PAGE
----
Pilates is an exercise method consisting of low impact movements to help build core strength, flexibility, balance, improve coordination and postural alignment. There is also a strong focus on breath work in a Pilates class. While short breaths limit your range of motion, in Pilates, we think of large inhales and exhales to help focus on body awareness and assist movement.

A misconception about

Pilates is that expensive equipment is essential in order to have Pilates practice. The reality is Pilates can be done on the floor with a mat. In the majority of the Pilates exercises your abdominal muscles are stabilizing while your limbs move in different directions. Exercising in this way your core is strengthened, resulting in muscles that are flexible and work together to support and stabilize the spine.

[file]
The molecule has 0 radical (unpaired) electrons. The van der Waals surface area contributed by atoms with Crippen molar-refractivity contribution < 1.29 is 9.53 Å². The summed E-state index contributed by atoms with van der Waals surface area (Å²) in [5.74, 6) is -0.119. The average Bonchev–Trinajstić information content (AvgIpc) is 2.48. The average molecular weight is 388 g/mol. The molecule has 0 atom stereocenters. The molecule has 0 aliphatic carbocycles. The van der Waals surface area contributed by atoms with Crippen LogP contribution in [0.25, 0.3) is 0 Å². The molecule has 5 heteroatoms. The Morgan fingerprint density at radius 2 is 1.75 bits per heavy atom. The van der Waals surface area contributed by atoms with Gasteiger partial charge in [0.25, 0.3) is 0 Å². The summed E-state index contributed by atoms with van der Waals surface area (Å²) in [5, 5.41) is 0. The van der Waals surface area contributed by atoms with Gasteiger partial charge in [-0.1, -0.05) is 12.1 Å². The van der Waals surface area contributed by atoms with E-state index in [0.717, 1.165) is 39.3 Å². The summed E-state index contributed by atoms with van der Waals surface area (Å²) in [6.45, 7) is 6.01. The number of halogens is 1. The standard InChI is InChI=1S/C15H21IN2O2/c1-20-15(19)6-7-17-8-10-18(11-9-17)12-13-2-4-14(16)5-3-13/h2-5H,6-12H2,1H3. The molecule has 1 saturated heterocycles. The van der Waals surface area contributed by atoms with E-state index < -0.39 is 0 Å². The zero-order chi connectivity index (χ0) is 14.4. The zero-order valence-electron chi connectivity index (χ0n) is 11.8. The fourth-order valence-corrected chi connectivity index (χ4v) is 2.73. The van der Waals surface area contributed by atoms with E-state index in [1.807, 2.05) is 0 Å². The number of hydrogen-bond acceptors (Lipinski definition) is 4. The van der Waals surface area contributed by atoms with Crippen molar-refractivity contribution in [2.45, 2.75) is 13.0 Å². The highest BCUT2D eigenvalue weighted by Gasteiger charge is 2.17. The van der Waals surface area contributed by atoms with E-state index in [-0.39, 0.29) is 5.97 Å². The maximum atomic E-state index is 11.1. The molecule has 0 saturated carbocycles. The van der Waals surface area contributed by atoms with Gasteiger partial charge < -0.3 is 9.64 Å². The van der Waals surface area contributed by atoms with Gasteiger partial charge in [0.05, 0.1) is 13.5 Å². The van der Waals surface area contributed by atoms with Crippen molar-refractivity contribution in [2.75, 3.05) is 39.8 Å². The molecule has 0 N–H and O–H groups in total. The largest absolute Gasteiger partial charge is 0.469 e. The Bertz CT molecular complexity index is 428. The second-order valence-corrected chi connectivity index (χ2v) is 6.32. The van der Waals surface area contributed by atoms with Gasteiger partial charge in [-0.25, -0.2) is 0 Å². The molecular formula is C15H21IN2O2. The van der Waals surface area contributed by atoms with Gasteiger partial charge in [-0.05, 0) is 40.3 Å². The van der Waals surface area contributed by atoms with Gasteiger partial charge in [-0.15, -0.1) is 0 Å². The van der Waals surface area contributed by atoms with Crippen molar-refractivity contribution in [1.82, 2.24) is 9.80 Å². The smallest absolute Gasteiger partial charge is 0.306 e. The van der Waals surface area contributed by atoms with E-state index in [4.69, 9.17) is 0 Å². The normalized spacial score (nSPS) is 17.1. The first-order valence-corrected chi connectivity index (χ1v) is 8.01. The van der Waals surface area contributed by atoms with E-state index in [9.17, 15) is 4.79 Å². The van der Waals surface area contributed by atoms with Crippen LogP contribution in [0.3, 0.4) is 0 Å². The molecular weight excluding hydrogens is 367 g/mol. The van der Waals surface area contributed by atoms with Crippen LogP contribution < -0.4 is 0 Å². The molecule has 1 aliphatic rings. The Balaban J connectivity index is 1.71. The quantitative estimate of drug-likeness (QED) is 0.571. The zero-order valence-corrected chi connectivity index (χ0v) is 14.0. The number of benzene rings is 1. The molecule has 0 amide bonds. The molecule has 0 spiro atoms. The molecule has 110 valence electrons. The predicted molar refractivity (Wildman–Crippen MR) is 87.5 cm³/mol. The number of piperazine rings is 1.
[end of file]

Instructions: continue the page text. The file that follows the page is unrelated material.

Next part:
A Pilates instructor will teach you how to focus on your core muscles, concentrate on a movement, initiate a movement (staying within the range of motion that is appropriate for your body), as you breathe deeply, and move with fluidity. If you make Pilates a part of your exercise practice you will soon notice that you take these principles into your daily life and are able to move with more awareness and ease.

If you have any limitations such as joint replacements, neurological conditions (including stroke), Osteopenia/Osteoporosis etc., it is vital that you choose an instructor who is educated to know how to modify for each condition in order to keep you safe.

If you have any medical conditions, if you have not exercised recently or are recovering from an injury or illness, please consult your physician before beginning any exercise practice.

Laura Hegle, BASI Pilates Instructor

Mount Shasta